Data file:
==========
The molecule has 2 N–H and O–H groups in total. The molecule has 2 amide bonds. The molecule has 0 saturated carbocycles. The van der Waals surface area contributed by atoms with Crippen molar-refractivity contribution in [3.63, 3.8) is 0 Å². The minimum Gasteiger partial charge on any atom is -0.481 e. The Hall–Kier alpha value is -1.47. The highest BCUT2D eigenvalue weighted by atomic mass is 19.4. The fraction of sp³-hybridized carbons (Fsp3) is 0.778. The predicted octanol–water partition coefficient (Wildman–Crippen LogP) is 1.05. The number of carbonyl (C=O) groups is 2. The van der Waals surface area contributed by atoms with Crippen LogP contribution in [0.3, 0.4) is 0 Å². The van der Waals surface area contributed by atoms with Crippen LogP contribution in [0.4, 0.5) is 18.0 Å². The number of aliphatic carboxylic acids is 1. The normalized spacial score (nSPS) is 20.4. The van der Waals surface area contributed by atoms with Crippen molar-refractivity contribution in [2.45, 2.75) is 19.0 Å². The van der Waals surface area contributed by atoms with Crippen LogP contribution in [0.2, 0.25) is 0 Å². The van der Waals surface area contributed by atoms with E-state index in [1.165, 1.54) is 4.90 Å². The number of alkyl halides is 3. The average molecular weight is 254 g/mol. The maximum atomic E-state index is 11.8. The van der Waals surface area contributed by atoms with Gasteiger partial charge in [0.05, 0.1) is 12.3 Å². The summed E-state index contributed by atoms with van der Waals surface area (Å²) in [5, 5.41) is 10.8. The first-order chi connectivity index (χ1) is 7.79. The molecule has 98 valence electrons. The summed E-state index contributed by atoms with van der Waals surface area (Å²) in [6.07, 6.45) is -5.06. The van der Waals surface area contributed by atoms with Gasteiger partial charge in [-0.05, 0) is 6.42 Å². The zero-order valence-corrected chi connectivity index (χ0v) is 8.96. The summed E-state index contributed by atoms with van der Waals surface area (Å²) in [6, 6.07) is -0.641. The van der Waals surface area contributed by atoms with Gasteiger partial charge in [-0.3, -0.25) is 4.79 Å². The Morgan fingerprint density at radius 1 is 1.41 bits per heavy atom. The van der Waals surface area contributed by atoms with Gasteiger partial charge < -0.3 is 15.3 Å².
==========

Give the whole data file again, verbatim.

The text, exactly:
The molecule has 2 N–H and O–H groups in total. The molecule has 2 amide bonds. The molecule has 0 saturated carbocycles. The van der Waals surface area contributed by atoms with Crippen molar-refractivity contribution in [3.63, 3.8) is 0 Å². The minimum Gasteiger partial charge on any atom is -0.481 e. The Hall–Kier alpha value is -1.47. The highest BCUT2D eigenvalue weighted by atomic mass is 19.4. The fraction of sp³-hybridized carbons (Fsp3) is 0.778. The predicted octanol–water partition coefficient (Wildman–Crippen LogP) is 1.05. The number of carbonyl (C=O) groups is 2. The van der Waals surface area contributed by atoms with Crippen LogP contribution in [0.3, 0.4) is 0 Å². The van der Waals surface area contributed by atoms with Crippen LogP contribution in [0.4, 0.5) is 18.0 Å². The number of aliphatic carboxylic acids is 1. The normalized spacial score (nSPS) is 20.4. The van der Waals surface area contributed by atoms with Crippen molar-refractivity contribution in [2.45, 2.75) is 19.0 Å². The van der Waals surface area contributed by atoms with Crippen LogP contribution in [0.2, 0.25) is 0 Å². The van der Waals surface area contributed by atoms with E-state index in [1.165, 1.54) is 4.90 Å². The number of alkyl halides is 3. The average molecular weight is 254 g/mol. The maximum atomic E-state index is 11.8. The van der Waals surface area contributed by atoms with Gasteiger partial charge in [0.05, 0.1) is 12.3 Å². The summed E-state index contributed by atoms with van der Waals surface area (Å²) in [5, 5.41) is 10.8. The first-order chi connectivity index (χ1) is 7.79. The molecule has 98 valence electrons. The summed E-state index contributed by atoms with van der Waals surface area (Å²) in [6.07, 6.45) is -5.06. The van der Waals surface area contributed by atoms with Gasteiger partial charge in [-0.05, 0) is 6.42 Å². The zero-order valence-corrected chi connectivity index (χ0v) is 8.96. The summed E-state index contributed by atoms with van der Waals surface area (Å²) in [6, 6.07) is -0.641. The van der Waals surface area contributed by atoms with Gasteiger partial charge in [-0.3, -0.25) is 4.79 Å². The Morgan fingerprint density at radius 1 is 1.41 bits per heavy atom. The van der Waals surface area contributed by atoms with Gasteiger partial charge < -0.3 is 15.3 Å².